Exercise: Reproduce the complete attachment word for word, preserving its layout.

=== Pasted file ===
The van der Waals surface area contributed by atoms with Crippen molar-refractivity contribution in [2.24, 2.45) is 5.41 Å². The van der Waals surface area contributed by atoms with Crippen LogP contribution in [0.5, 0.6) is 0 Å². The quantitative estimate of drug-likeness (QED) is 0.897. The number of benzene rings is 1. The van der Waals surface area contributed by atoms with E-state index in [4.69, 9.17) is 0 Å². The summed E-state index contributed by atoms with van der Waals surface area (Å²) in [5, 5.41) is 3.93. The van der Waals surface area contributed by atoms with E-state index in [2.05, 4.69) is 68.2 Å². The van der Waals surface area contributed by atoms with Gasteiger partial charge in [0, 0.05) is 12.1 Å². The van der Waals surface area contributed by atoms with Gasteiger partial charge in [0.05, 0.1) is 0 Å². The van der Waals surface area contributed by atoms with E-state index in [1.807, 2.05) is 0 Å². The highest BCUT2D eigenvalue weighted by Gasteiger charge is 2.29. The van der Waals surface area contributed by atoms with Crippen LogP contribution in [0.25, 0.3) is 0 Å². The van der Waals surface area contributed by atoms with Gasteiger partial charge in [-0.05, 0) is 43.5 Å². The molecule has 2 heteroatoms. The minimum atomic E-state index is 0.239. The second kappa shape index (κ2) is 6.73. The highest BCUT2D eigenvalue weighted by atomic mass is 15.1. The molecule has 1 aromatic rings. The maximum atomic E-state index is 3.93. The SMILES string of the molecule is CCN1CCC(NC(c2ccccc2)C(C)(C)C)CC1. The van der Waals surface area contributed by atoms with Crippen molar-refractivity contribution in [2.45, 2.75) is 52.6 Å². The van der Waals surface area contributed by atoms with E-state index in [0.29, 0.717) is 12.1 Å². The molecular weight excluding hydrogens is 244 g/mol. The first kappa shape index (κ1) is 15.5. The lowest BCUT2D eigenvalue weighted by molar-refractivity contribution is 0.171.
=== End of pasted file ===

The van der Waals surface area contributed by atoms with Crippen molar-refractivity contribution in [2.24, 2.45) is 5.41 Å². The van der Waals surface area contributed by atoms with Crippen LogP contribution in [0.5, 0.6) is 0 Å². The quantitative estimate of drug-likeness (QED) is 0.897. The number of benzene rings is 1. The van der Waals surface area contributed by atoms with E-state index in [4.69, 9.17) is 0 Å². The summed E-state index contributed by atoms with van der Waals surface area (Å²) in [5, 5.41) is 3.93. The van der Waals surface area contributed by atoms with E-state index in [2.05, 4.69) is 68.2 Å². The van der Waals surface area contributed by atoms with Gasteiger partial charge in [0, 0.05) is 12.1 Å². The van der Waals surface area contributed by atoms with Gasteiger partial charge in [0.05, 0.1) is 0 Å². The van der Waals surface area contributed by atoms with E-state index in [1.807, 2.05) is 0 Å². The highest BCUT2D eigenvalue weighted by Gasteiger charge is 2.29. The van der Waals surface area contributed by atoms with Crippen LogP contribution in [0.25, 0.3) is 0 Å². The van der Waals surface area contributed by atoms with Gasteiger partial charge in [-0.05, 0) is 43.5 Å². The molecule has 2 heteroatoms. The minimum atomic E-state index is 0.239. The second kappa shape index (κ2) is 6.73. The highest BCUT2D eigenvalue weighted by atomic mass is 15.1. The molecule has 1 aromatic rings. The maximum atomic E-state index is 3.93. The SMILES string of the molecule is CCN1CCC(NC(c2ccccc2)C(C)(C)C)CC1. The van der Waals surface area contributed by atoms with Crippen molar-refractivity contribution in [2.45, 2.75) is 52.6 Å². The van der Waals surface area contributed by atoms with E-state index in [0.29, 0.717) is 12.1 Å². The molecular weight excluding hydrogens is 244 g/mol. The first kappa shape index (κ1) is 15.5. The lowest BCUT2D eigenvalue weighted by molar-refractivity contribution is 0.171.